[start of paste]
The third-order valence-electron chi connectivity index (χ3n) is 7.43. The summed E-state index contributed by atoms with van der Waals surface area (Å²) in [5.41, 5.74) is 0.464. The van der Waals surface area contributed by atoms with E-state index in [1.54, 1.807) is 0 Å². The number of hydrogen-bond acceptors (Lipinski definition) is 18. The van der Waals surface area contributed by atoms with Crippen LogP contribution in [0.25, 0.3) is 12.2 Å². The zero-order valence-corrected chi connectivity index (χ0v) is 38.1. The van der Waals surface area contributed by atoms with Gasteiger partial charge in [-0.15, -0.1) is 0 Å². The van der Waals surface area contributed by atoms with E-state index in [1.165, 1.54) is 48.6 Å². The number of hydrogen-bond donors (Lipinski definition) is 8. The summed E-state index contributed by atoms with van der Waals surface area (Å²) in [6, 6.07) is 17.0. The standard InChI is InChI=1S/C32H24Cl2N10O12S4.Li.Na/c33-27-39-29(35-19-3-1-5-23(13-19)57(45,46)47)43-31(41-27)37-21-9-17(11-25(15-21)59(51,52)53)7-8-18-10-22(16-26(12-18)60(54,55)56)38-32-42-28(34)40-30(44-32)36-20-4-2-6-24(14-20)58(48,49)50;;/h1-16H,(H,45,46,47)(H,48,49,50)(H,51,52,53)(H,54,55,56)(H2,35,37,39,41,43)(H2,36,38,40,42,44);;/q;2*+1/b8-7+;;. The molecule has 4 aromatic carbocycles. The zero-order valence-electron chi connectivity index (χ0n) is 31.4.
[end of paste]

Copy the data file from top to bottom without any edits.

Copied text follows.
The third-order valence-electron chi connectivity index (χ3n) is 7.43. The summed E-state index contributed by atoms with van der Waals surface area (Å²) in [5.41, 5.74) is 0.464. The van der Waals surface area contributed by atoms with E-state index in [1.54, 1.807) is 0 Å². The number of hydrogen-bond acceptors (Lipinski definition) is 18. The van der Waals surface area contributed by atoms with Crippen LogP contribution in [0.25, 0.3) is 12.2 Å². The zero-order valence-corrected chi connectivity index (χ0v) is 38.1. The van der Waals surface area contributed by atoms with Gasteiger partial charge in [-0.15, -0.1) is 0 Å². The van der Waals surface area contributed by atoms with E-state index in [1.165, 1.54) is 48.6 Å². The number of hydrogen-bond donors (Lipinski definition) is 8. The summed E-state index contributed by atoms with van der Waals surface area (Å²) in [6, 6.07) is 17.0. The standard InChI is InChI=1S/C32H24Cl2N10O12S4.Li.Na/c33-27-39-29(35-19-3-1-5-23(13-19)57(45,46)47)43-31(41-27)37-21-9-17(11-25(15-21)59(51,52)53)7-8-18-10-22(16-26(12-18)60(54,55)56)38-32-42-28(34)40-30(44-32)36-20-4-2-6-24(14-20)58(48,49)50;;/h1-16H,(H,45,46,47)(H,48,49,50)(H,51,52,53)(H,54,55,56)(H2,35,37,39,41,43)(H2,36,38,40,42,44);;/q;2*+1/b8-7+;;. The molecule has 4 aromatic carbocycles. The zero-order valence-electron chi connectivity index (χ0n) is 31.4.